Chris Ruston with her work Ice Matters
Karen Apps Janet Bradley and Margaret Cooter's table contained a variety of work, - so much of interest in such a small space!.
Karen brought along the Winnicott Bears ( as seen on the posters adverising the event).They were popular with visitors.
Margaret Cooter displayed some of her smaller Memory Balls, alongside her beautifully made "Binders Keepers". Unique handmade pouches for all your bookbinding tools. These were very appealing judging by the number sold,- nine out of fifteen.
Janet Bradley hung her thoughful "prayer flags" and displayed her The Three Rosas, a book. which recorded an installation she had previously done.
Karen Apps, Margaret Cooter, and Janet Bradley setting up.
Karen Apps display
Magaret Cooter Binders Keepers.
Miranda Campbell and David Howe complemented each others work, both drawing inspiration from the natural world They use bark and twigs but very differently. David had used large branches to create a wheel which formed the background to his dispaly. Miiranda's books were delicately put together .
Andrew Law returned for a second year, with his display of hand painted books in which areas are worked over,and over, giving a sense of history.
Jean Mold Hart has previously shown her work at a number of Book Fairs including the ICA, and presented various works incorporating her hand made papers. Dark and brooding, her book based on the Penelope myth, was a real treat. Other pieces incorporated gold and were beautifully textured.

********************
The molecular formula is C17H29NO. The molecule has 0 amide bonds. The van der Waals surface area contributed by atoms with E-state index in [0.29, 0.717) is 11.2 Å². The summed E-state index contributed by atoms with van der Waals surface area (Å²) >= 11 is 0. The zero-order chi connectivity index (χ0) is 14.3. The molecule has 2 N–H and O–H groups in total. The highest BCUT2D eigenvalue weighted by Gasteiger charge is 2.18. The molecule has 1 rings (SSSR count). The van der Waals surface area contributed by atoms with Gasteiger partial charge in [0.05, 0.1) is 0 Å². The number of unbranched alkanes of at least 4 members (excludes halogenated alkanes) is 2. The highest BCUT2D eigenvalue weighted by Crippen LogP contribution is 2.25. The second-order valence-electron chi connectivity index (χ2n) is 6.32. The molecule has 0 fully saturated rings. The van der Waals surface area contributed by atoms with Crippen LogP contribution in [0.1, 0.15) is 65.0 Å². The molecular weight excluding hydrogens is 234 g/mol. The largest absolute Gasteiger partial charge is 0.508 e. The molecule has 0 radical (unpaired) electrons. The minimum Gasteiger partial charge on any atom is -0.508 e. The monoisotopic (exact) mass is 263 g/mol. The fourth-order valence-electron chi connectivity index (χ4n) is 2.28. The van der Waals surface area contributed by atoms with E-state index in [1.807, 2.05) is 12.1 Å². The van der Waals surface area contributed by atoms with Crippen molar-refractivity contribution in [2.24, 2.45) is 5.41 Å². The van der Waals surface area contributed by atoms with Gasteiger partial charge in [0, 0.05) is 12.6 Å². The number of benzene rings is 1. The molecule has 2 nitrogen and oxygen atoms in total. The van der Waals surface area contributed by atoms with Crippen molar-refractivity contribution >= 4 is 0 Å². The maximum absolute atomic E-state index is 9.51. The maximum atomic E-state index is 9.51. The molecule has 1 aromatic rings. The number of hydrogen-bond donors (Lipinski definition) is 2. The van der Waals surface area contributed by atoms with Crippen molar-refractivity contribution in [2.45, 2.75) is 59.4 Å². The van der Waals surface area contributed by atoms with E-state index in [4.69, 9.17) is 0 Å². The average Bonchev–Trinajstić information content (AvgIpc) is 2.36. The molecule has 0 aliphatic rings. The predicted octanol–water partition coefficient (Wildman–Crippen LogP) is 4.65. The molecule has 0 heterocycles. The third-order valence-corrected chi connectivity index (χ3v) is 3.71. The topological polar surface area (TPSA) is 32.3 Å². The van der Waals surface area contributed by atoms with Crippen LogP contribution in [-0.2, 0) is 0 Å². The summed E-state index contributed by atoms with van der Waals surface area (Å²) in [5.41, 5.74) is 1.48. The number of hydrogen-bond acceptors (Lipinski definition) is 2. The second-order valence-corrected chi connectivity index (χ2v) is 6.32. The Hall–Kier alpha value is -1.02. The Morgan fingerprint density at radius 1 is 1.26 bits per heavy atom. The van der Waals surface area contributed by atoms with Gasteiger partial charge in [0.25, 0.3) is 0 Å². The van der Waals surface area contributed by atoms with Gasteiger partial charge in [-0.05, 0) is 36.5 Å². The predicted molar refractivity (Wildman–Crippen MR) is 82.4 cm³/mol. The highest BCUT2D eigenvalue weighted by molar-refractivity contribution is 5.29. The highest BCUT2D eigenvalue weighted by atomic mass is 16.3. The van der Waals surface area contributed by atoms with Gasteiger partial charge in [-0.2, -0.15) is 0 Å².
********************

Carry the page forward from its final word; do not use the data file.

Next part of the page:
The Society of Bookbinders were on hand to give a demonstration of the traditional skills of Bookbinding.
While textile designer Kate Marsden had knitted a diary using colour and pattern to reflect her various moods.
It was impossible to ignore Emma Lloyd's altered books which were stunning.. Hours and hours of work go into creating these incredible book sculptures.
Finally after two very busy days, and lots of interesting conversations it was time to say goodbye to Norwich. However the drive home rewarded us with the most spectatular sunset. A fitting end to a great weekend.
Photograph taken by Gwen Simpson.
We are a small group of contemporary artists in Essex (UK) who share a passion for art and books.